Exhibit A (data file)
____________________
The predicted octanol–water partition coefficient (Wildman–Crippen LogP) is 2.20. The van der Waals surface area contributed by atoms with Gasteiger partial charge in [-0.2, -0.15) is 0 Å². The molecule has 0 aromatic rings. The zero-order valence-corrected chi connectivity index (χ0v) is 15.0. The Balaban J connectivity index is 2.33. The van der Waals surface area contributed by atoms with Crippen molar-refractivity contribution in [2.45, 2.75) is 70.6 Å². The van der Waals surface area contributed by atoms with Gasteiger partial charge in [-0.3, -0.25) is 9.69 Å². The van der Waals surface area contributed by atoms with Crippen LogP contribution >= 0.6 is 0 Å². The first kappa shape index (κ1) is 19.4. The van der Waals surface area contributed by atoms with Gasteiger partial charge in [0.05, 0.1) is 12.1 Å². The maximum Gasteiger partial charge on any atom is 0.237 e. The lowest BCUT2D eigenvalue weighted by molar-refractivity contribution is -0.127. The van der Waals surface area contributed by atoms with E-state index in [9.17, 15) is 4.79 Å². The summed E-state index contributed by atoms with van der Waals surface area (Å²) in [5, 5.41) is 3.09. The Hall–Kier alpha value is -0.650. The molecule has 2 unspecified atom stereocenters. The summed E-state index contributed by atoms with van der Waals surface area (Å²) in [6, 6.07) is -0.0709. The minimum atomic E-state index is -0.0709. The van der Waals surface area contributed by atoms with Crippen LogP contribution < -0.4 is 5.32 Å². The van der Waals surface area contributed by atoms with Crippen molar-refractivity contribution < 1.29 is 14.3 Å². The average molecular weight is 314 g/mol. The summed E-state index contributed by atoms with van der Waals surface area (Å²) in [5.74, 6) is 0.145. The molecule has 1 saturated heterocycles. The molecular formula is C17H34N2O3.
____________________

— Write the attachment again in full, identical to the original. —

The predicted octanol–water partition coefficient (Wildman–Crippen LogP) is 2.20. The van der Waals surface area contributed by atoms with Gasteiger partial charge in [-0.2, -0.15) is 0 Å². The molecule has 0 aromatic rings. The zero-order valence-corrected chi connectivity index (χ0v) is 15.0. The Balaban J connectivity index is 2.33. The van der Waals surface area contributed by atoms with Crippen molar-refractivity contribution in [2.45, 2.75) is 70.6 Å². The van der Waals surface area contributed by atoms with Gasteiger partial charge in [-0.3, -0.25) is 9.69 Å². The van der Waals surface area contributed by atoms with Crippen LogP contribution >= 0.6 is 0 Å². The first kappa shape index (κ1) is 19.4. The van der Waals surface area contributed by atoms with Gasteiger partial charge in [0.05, 0.1) is 12.1 Å². The maximum Gasteiger partial charge on any atom is 0.237 e. The lowest BCUT2D eigenvalue weighted by molar-refractivity contribution is -0.127. The van der Waals surface area contributed by atoms with E-state index in [9.17, 15) is 4.79 Å². The summed E-state index contributed by atoms with van der Waals surface area (Å²) in [5, 5.41) is 3.09. The Hall–Kier alpha value is -0.650. The molecule has 2 unspecified atom stereocenters. The summed E-state index contributed by atoms with van der Waals surface area (Å²) in [6, 6.07) is -0.0709. The minimum atomic E-state index is -0.0709. The van der Waals surface area contributed by atoms with Crippen LogP contribution < -0.4 is 5.32 Å². The van der Waals surface area contributed by atoms with Crippen molar-refractivity contribution < 1.29 is 14.3 Å². The average molecular weight is 314 g/mol. The summed E-state index contributed by atoms with van der Waals surface area (Å²) in [5.74, 6) is 0.145. The molecule has 1 saturated heterocycles. The molecular formula is C17H34N2O3.